Sope is a term that refers to both a type of Mexican fried bread and a dish that uses the bread as a base for different toppings, constituting a snack or street food. Basic sope — made from corn flour, water and sometimes baking soda and formed into a small circle of dough — is fried in oil. The outer edge of the finished sope is then pinched to create a rim that is used to help hold ingredients on top. There are numerous toppings that can be used, although chicken and refried beans are popular, as are salsa and roasted meats such as carne asada.
The bread version of sope, which is not unlike a thick tortilla, is made from masa. Masa is essentially ground corn flour mixed with some lime juice, and it is used extensively in Mexican cooking. The masa is mixed with warm water and occasionally baking soda. The flour is kneaded and formed into small spheres. The spheres are flattened and pressed until they form wide, flat discs.
A heated pan is filled with a shallow layer of oil and the sope dough is placed inside. The dough browns on both sides, but is not cooked long enough to fully set the dough in the center. This gives the bread a heavy feeling and a resilient texture that can be folded without breaking. As soon as the dough has finished frying, the edges are pinched while it is still warm to form the distinctive raised edge on the bread.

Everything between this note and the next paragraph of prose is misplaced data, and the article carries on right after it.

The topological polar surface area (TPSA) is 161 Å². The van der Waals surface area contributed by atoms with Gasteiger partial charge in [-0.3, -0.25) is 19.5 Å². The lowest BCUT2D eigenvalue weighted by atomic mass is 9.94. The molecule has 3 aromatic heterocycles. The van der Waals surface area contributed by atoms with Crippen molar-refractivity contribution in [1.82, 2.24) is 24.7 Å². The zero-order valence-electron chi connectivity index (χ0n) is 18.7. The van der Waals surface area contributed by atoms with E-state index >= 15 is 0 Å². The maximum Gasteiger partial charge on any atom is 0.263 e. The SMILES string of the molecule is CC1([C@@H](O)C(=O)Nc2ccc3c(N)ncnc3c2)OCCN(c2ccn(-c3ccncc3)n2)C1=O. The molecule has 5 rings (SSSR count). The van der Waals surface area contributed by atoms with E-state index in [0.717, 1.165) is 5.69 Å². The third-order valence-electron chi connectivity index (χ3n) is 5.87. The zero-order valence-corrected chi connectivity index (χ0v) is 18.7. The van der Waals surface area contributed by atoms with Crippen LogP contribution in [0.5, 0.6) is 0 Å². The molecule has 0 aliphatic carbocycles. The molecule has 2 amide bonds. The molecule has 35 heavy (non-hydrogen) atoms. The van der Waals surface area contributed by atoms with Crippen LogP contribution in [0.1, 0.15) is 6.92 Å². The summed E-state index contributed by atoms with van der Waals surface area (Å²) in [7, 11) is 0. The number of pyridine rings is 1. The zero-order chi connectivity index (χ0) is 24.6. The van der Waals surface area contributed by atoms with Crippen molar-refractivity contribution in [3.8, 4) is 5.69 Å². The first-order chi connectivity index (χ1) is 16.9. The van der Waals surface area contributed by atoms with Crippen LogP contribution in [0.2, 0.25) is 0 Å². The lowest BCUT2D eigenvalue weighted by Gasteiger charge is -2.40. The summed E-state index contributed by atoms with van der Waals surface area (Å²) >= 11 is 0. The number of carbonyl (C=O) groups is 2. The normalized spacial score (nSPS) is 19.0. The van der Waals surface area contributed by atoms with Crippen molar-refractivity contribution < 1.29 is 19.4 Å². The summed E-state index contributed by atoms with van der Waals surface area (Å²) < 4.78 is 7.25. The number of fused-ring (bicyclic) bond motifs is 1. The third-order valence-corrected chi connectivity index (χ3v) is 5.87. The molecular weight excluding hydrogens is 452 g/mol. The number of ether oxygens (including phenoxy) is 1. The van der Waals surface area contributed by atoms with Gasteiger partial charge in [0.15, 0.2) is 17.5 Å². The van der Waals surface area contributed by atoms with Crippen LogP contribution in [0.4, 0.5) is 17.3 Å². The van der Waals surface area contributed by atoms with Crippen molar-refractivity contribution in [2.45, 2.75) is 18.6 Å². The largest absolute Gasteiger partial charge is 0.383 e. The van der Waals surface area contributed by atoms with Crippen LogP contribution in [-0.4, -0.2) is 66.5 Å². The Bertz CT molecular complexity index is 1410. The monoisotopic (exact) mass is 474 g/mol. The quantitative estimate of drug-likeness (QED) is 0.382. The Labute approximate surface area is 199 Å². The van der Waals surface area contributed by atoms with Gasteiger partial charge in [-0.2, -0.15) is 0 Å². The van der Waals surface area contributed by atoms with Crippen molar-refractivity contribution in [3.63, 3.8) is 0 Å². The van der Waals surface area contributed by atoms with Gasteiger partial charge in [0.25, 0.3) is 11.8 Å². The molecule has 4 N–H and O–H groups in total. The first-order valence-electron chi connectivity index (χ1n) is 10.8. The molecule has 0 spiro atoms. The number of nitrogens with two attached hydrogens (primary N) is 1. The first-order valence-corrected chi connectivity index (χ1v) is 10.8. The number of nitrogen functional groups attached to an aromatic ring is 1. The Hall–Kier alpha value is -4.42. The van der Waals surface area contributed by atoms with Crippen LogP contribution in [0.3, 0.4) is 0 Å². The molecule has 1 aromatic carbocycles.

Different toppings for sope can vary from one town to the next in Mexico. They can be simple, such as shredded chicken. The toppings also can include traditional Mexican or Tex-Mex ingredients such as tomatoes, ground meat, refried beans and hot peppers. The sturdy structure of the bread allows it to be covered in some toppings that are very liquid, such as wet salsas, chili sauces or even the barbecue sauces used to accompany some meats.
Slow-roasted, prepared meats such as carne asada can be placed on top of the bread along with roasted peppers and onions before being sprinkled with queso fresco for a rich flavor. The dough also can be made into a sweet base by adding sugar before cooking and then covering the finished sope with cinnamon or sweet syrup and fruit. Sope is usually made no larger than the palm of the hand, and is often sold as a snack from street vendors or from small roadside stalls.